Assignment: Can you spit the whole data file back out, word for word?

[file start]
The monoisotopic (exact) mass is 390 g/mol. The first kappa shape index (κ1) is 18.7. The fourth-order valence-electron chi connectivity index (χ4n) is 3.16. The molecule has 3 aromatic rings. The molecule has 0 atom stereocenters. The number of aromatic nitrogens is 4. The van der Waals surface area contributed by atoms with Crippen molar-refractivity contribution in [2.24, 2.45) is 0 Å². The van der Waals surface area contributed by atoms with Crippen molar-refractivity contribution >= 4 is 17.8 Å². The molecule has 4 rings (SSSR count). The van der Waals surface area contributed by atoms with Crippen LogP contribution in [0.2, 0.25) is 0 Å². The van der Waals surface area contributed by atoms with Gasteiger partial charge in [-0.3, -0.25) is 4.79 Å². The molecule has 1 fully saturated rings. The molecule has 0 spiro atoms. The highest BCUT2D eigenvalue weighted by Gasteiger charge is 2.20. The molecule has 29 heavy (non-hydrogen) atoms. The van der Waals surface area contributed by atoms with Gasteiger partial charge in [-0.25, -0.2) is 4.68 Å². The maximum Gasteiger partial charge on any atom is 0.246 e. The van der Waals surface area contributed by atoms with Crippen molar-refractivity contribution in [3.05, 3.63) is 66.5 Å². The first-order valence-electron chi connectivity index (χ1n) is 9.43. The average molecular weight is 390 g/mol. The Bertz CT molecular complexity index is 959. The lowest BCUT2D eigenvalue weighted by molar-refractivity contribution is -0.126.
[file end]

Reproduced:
The monoisotopic (exact) mass is 390 g/mol. The first kappa shape index (κ1) is 18.7. The fourth-order valence-electron chi connectivity index (χ4n) is 3.16. The molecule has 3 aromatic rings. The molecule has 0 atom stereocenters. The number of aromatic nitrogens is 4. The van der Waals surface area contributed by atoms with Crippen molar-refractivity contribution in [2.24, 2.45) is 0 Å². The van der Waals surface area contributed by atoms with Crippen molar-refractivity contribution >= 4 is 17.8 Å². The molecule has 4 rings (SSSR count). The van der Waals surface area contributed by atoms with Crippen LogP contribution in [0.2, 0.25) is 0 Å². The van der Waals surface area contributed by atoms with Gasteiger partial charge in [-0.3, -0.25) is 4.79 Å². The molecule has 1 fully saturated rings. The molecule has 0 spiro atoms. The highest BCUT2D eigenvalue weighted by Gasteiger charge is 2.20. The molecule has 29 heavy (non-hydrogen) atoms. The van der Waals surface area contributed by atoms with Gasteiger partial charge in [-0.25, -0.2) is 4.68 Å². The maximum Gasteiger partial charge on any atom is 0.246 e. The van der Waals surface area contributed by atoms with Crippen molar-refractivity contribution in [3.05, 3.63) is 66.5 Å². The first-order valence-electron chi connectivity index (χ1n) is 9.43. The average molecular weight is 390 g/mol. The Bertz CT molecular complexity index is 959. The lowest BCUT2D eigenvalue weighted by molar-refractivity contribution is -0.126.